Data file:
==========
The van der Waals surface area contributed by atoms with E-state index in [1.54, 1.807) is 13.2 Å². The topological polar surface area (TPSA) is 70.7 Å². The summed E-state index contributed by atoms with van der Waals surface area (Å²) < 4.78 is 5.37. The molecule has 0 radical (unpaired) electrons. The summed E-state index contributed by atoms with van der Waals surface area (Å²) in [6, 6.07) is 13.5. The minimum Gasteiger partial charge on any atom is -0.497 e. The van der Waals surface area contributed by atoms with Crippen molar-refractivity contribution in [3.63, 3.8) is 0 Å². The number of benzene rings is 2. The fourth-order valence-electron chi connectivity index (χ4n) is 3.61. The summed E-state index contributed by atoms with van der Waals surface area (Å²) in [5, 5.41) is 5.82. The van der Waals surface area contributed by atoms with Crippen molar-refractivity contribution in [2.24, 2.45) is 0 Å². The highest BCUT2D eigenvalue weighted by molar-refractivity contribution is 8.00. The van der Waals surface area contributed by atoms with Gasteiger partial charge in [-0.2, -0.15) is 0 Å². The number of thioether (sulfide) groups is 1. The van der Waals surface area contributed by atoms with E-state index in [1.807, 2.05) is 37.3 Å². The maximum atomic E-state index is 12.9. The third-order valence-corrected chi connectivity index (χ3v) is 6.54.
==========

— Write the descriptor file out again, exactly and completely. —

The van der Waals surface area contributed by atoms with E-state index in [1.54, 1.807) is 13.2 Å². The topological polar surface area (TPSA) is 70.7 Å². The summed E-state index contributed by atoms with van der Waals surface area (Å²) < 4.78 is 5.37. The molecule has 0 radical (unpaired) electrons. The summed E-state index contributed by atoms with van der Waals surface area (Å²) in [6, 6.07) is 13.5. The minimum Gasteiger partial charge on any atom is -0.497 e. The van der Waals surface area contributed by atoms with Crippen molar-refractivity contribution in [3.63, 3.8) is 0 Å². The number of benzene rings is 2. The fourth-order valence-electron chi connectivity index (χ4n) is 3.61. The summed E-state index contributed by atoms with van der Waals surface area (Å²) in [5, 5.41) is 5.82. The van der Waals surface area contributed by atoms with Crippen molar-refractivity contribution in [2.24, 2.45) is 0 Å². The highest BCUT2D eigenvalue weighted by molar-refractivity contribution is 8.00. The van der Waals surface area contributed by atoms with Gasteiger partial charge in [-0.2, -0.15) is 0 Å². The number of thioether (sulfide) groups is 1. The van der Waals surface area contributed by atoms with E-state index in [1.807, 2.05) is 37.3 Å². The maximum atomic E-state index is 12.9. The third-order valence-corrected chi connectivity index (χ3v) is 6.54.